Humans and androids crowd the raucous streets of New Beijing. A deadly plague ravages the population. From space, a ruthless lunar people watch, waiting to make their move. No one knows that Earth’s fate hinges on one girl…
Cinder, a gifted mechanic, is a cyborg. She’s a second-class citizen with a mysterious past, reviled by her stepmother and blamed for her stepsister’s illness. But when her life becomes intertwined with the handsome Prince Kai’s, she suddenly finds herself at the center of an intergalactic struggle, and a forbidden attraction. Caught between duty and freedom, loyalty and betrayal, she must uncover secrets about her past in order to protect her world’s future.
About Marissa Meyer
Marissa Meyer was born and raised in Tacoma, Washington, home of Almond Roca and Stadium High School, which was made famous when Heath Ledger danced down the stadium steps in 10 Things I Hate About You. Marissa didn’t actually go to Stadium High School, but she did attend Pacific Lutheran University, where she earned her bachelor’s degree in Creative Writing. She still lives in Tacoma, now with her husband. Cinder is her YA debut.
Although it packs in more genres than comfortably fit, this series opener and debut offers a high coolness factor by rewriting Cinderella as a kickass mechanic in a plague-ridden future.
Long after World War IV, with a plague called letumosis ravaging all six Earthen countries, teenage Cinder spends her days in New Beijing doing mechanical repairs to earn money for her selfish adoptive mother. Her two sisters will attend Prince Kai’s ball wearing elegant gowns; Cinder, hated because she’s a cyborg, won’t be going. But then the heart-thumpingly cute prince approaches Cinder’s business booth as a customer, starting a chain of events that links her inextricably with the prince and with a palace doctor who’s researching letumosis vaccines. This doctor drafts cyborgs as expendable test subjects; none survive. Cinder’s personal tenacity and skill, as well as Meyer’s deft application of “Cinderella” nuggets—Cinder’s ill-fitting prosthetic foot (loseable on palace steps); a rusting, obsolete car colored pumpkin-orange—are riveting. Diluting them is a space-fantasy theme about mind-controlling Lunars from the moon, which unfortunately becomes the central plot. A connection between Cinder’s forgotten childhood and wicked Lunar Queen Levana is predictable from early on.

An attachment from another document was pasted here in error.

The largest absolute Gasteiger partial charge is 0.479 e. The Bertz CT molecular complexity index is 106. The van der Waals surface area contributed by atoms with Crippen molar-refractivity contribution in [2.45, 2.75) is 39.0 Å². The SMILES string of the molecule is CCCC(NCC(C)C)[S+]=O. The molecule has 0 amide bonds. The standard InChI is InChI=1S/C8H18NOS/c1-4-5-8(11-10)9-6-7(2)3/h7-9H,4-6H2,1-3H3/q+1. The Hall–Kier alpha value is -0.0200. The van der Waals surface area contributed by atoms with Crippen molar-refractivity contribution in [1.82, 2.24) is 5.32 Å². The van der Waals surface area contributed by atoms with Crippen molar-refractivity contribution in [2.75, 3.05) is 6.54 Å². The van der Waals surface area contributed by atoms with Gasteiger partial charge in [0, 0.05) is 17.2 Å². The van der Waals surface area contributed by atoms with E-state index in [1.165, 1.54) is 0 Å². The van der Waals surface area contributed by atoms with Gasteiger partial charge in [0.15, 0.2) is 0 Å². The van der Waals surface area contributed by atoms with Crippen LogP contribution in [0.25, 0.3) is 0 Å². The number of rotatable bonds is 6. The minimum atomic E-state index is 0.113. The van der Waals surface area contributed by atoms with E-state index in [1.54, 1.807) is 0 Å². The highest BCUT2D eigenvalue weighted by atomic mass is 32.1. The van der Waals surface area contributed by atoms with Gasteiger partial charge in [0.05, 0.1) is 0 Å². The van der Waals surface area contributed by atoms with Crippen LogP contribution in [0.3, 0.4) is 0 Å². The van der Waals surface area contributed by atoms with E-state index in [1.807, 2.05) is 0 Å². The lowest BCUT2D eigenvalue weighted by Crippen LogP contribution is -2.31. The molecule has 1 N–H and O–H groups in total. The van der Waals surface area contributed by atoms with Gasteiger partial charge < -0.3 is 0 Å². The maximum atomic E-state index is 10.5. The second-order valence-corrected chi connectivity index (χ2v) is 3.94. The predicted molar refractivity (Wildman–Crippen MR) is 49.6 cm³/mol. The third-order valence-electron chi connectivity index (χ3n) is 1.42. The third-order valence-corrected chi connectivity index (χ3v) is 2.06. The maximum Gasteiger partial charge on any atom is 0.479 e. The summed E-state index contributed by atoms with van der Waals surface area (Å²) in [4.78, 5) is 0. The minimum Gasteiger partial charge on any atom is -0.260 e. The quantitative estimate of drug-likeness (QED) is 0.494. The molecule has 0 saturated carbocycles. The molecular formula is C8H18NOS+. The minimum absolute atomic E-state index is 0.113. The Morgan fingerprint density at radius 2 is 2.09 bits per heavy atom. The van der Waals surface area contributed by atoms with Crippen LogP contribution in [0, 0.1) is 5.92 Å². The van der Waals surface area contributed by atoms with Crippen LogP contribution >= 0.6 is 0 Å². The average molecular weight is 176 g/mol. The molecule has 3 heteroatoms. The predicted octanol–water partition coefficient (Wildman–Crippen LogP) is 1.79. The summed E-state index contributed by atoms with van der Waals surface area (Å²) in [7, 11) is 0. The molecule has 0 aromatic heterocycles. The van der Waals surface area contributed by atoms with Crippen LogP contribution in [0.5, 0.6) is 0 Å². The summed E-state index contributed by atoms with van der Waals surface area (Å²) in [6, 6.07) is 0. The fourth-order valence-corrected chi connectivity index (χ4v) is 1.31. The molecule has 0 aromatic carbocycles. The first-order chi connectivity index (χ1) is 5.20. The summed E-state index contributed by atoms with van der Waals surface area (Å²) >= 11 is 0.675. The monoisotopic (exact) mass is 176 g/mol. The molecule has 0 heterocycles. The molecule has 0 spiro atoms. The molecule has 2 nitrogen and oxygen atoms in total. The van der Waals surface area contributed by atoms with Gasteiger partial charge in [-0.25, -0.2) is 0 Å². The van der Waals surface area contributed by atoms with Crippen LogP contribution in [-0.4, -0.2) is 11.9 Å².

Despite the simplistic and incongruous-feeling telepathic-enslaver theme, readers will return for the next installment in this sharp, futuristic “Cinderella” tale. (Science fiction/fairy tale. 12-15) – Kirkus Reviews
Not Just for Kids: ‘Cinder’
The Los Angeles Times Book Review – January 1, 2012 (Excerpt)
Few fairy tales have been as endlessly reimagined and riffed upon as Cinderella. The beloved rags-to-riches story of an oppressed beauty whose kind nature is rewarded with the rare happily-ever-after ending has been turned into countless movies, ballets, books — even an ice show. Now it’s getting a feminist, futuristic makeover in Marissa Meyer’s terrific young-adult debut, “Cinder,” the kickoff to the four-book Lunar Chronicles series that will incorporate fellow fairy-tale heroines Little Red Riding Hood, Rapunzel and Snow White.
It’s clear from the first page in this inventive and fast-moving novel that 16-year-old Cinder isn’t your average princess in the making. She’s a cyborg who, instead of a glass slipper, is outfitted with an uncomfortably small robotic foot that her abusive adoptive stepmother hasn’t prioritized for an upgrade. Cinder is the best mechanic in the sprawling metropolis of New Beijing and could easily jury-rig a replacement appendage, but she doesn’t have money for the parts because her stepmom has co-opted Cinder’s earnings to dress her two biological daughters in the finest gowns for an upcoming ball. Being a “wirehead,” as her stepsister says, Cinder isn’t allowed to attend the coronation-cum-dance-party of the handsome Prince Kai. The closest she’ll get is fixing her stepfamily’s hovercraft.
Or so it seems until an attractive 19-year-old shows up at Cinder’s workshop with a broken android whose repair is a matter of national security, he says. Despite the young man’s disguise in a gray hooded sweatshirt, his copper-brown eyes and tousled black hair immediately identify him as the prince even before the retina display scanner in Cinder’s eye confirms it or the cooling fan overheats in Cinder’s C3PO-esque robotic assistant. [Read the full article...]
CRIMSON DAWN Book One of the Darklife Saga by Ronnie Massey
Two Women Hunting A Rogue Vampire
Vampire Valeria Trumaine must confront old demons and face new possibilities as she struggles to bring a rogue vampire to justice. Her best friend and powerful Sidhe princess, Irulan, joins the hunt. Valeria will find that Irulan’s motives for keeping her safe are not what she thinks. And soon she is faced with an undeniable attraction that makes her question everything she knew about herself. [Read More...]
We are the only country that makes guns, including military-style assault weapons, available to anyone who wants to buy them. This is not freedom. It is a tyranny of death and destruction — a tyranny of which the National Rifle Association is proud. The Washington Post
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